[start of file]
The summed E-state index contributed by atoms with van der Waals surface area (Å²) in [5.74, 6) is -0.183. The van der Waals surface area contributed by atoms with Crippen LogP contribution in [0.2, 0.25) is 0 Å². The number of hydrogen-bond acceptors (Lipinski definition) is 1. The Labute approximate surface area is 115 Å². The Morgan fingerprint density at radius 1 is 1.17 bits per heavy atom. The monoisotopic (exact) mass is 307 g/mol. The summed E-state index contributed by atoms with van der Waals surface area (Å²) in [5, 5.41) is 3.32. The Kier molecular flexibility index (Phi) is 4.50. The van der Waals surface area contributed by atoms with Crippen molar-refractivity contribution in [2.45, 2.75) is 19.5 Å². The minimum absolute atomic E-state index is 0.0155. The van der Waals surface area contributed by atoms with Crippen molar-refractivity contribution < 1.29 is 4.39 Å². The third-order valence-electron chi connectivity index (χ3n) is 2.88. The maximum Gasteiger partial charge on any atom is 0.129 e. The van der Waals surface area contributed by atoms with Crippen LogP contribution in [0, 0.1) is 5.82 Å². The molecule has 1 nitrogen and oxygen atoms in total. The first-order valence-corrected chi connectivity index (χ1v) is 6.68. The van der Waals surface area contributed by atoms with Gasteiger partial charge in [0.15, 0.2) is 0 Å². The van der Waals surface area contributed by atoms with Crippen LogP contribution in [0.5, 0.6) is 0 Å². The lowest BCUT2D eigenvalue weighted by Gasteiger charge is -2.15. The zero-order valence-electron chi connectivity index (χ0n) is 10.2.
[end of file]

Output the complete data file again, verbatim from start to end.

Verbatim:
The summed E-state index contributed by atoms with van der Waals surface area (Å²) in [5.74, 6) is -0.183. The van der Waals surface area contributed by atoms with Crippen LogP contribution in [0.2, 0.25) is 0 Å². The number of hydrogen-bond acceptors (Lipinski definition) is 1. The Labute approximate surface area is 115 Å². The Morgan fingerprint density at radius 1 is 1.17 bits per heavy atom. The monoisotopic (exact) mass is 307 g/mol. The summed E-state index contributed by atoms with van der Waals surface area (Å²) in [5, 5.41) is 3.32. The Kier molecular flexibility index (Phi) is 4.50. The van der Waals surface area contributed by atoms with Crippen molar-refractivity contribution in [2.45, 2.75) is 19.5 Å². The minimum absolute atomic E-state index is 0.0155. The van der Waals surface area contributed by atoms with Crippen molar-refractivity contribution < 1.29 is 4.39 Å². The third-order valence-electron chi connectivity index (χ3n) is 2.88. The maximum Gasteiger partial charge on any atom is 0.129 e. The van der Waals surface area contributed by atoms with Crippen LogP contribution in [0, 0.1) is 5.82 Å². The molecule has 1 nitrogen and oxygen atoms in total. The first-order valence-corrected chi connectivity index (χ1v) is 6.68. The van der Waals surface area contributed by atoms with Gasteiger partial charge in [0.15, 0.2) is 0 Å². The van der Waals surface area contributed by atoms with Crippen LogP contribution in [0.5, 0.6) is 0 Å². The lowest BCUT2D eigenvalue weighted by Gasteiger charge is -2.15. The zero-order valence-electron chi connectivity index (χ0n) is 10.2.